analysis of the recovered human remains. The remains from
this later excavation are curated at FAU [MNI=4]. Recent
activity at the Spanish River Group is discussed in Wheeler et
al. (2002). Finally, according to NAGPRA (2006), additional
human skeletal material from this site is curated at FLMNH

Osborne-Loper (no FMSF number)

The Osborne-Loper material was the result of a 1950s
private dig of an archaeological site. This assemblage
included a variety of faunal material and pottery sherds, along
with assorted human bones and teeth. This skeletal material
represented the remains of six adults and two subadults,
and probably originated from the Holatee II site (8BD105)
located on the Sunshine Ranches property in Broward
County. Nonetheless, due to the unprovenienced nature of this
material, it should not be employed for any comparative study.
Some data concerning this site was found in the BCAS
accession records and associated accession notes. Patricia K.
Flynn provided additional information on this material and the
association with the Holatee II site (personal communication,

Plantation Golf (8BD190)

Located on a former Everglades tree island, the Plantation
Golf site was probably a habitation midden. The chronological
placement of this site is currently unknown. The BCAS
conducted a salvage excavation in 1972, however it appears
they did not recognize the presence of human skeletal material

at that time. It is probable that these remains were discovered
during the preparation of the NAGPRA report. [MNI=1]
The BCAS accession records, the Broward County survey
by Carr et al. (1991), and the FMSF do not list any human
remains. The only reference to human osteological material
from this site is in NAGPRA (2006).

Conclusions and Summary

The PBMNH curates a substantial collection of
archaeological material from southeast Florida, including an
assortment of precontact human skeletal remains. This material
originated from a variety of sites, incorporating significant
numbers from the Everglades and East Okeechobee areas, and
encompassing up to 4,000 years of prehistory. Moreover, the
mortuary practices of these regions are varied and intriguing.
They included the practice of primary and secondary burials,
along with a host of different burial orientations. Additionally,
the spatial placement of burials across a site, the presence or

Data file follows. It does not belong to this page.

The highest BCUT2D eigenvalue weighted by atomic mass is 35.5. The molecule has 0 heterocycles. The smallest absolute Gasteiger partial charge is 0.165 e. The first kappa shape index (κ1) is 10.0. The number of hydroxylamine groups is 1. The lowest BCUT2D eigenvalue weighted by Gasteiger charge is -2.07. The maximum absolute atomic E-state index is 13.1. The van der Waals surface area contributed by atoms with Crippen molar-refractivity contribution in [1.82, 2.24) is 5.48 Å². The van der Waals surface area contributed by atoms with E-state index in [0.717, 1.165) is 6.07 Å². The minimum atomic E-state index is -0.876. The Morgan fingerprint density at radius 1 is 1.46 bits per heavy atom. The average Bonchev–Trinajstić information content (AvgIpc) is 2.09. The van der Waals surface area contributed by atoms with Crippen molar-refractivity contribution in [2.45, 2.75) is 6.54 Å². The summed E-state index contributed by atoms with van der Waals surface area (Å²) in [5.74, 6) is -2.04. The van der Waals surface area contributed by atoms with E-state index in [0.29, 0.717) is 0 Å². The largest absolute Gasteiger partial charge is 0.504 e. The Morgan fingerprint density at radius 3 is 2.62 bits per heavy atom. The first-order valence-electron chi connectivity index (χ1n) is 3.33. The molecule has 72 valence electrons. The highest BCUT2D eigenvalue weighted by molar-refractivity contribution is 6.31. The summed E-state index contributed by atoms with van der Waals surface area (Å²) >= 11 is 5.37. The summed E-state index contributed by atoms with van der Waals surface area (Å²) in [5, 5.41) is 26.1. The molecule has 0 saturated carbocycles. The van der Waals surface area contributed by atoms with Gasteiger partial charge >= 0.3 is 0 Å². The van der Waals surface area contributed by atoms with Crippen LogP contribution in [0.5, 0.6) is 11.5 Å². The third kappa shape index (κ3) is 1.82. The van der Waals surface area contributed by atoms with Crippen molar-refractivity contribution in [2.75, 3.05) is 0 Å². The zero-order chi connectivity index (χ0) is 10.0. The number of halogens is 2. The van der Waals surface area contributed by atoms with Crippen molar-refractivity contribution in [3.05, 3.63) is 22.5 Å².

absence of grave goods, and the tantalizing evidence of use of
a charnel house at the Margate Blount site all potentially reveal
much about the prehistoric societies of southeast Florida.
Felmley (1991) used such data to determine status and rank,
and develop hypotheses concerning pre-contact sociopolitical
organization in the Everglades Area. Clearly however, more
intensive osteological investigation is required.
Indeed, while great strides have been made concerning
southeast Florida archaeology, our knowledge of the osteology
of these populations is still grievously underdeveloped. One
possibility to improve this situation is found in the human
osteological material in the SFAC. The bibliographic review
included herein demonstrates that some excellent preliminary
work has been accomplished. Nonetheless, future research
is vital to continued physical anthropological study of the
archaeological material curated at the PBMNH.
Ferdinando (2006) establishes a framework for future
investigation of the human osteology preserved in the SFAC.
The first phase of this work includes the delineation of stature,
age, and sex, along with paleo-demographic analysis, a full
burial inventory, and the implementation of a modern curation
system. The result of this undertaking will be the baseline data
for future study of this material. It will be readily available to
all qualified investigators and research results will be submitted
for publication in this journal. Future phases of study must
include anthropometry (including craniometry), odontology,
and in-depth paleo-pathological examination, along with the
possible application of more advanced techniques like protein
isotope analysis, DNA assessment, and absolute dating. Finally,
it is essential that inter-area comparative study be completed,
encompassing all the archaeological areas recognized in south
Florida and beyond. A clear picture of the similarities and the
differences between the osteology and paleo-demography of
these groups can only add to our knowledge.


For some archaeological sites, there appears to be a disparity


2007 VOL. 60(1)


between the MNI reported in NAGPRA (2006) and the other
existing literature. This discrepancy will be investigated
during the first phase of study proposed in Ferdinando
2 Panther North and Osborne-Loper are not found in NAGPRA
(2006). The museum does not receive federal funding, but it
is our objective to submit an updated record when finalized.
This ensures the most complete and accurate information is
available to all using the NAGPRA database.


My thanks are due to a number of people who have
helped with this article, including all those who spent their
time proofreading and making suggestions for improvement.
Special note must be made of Kelly C. Stevens, Patricia K.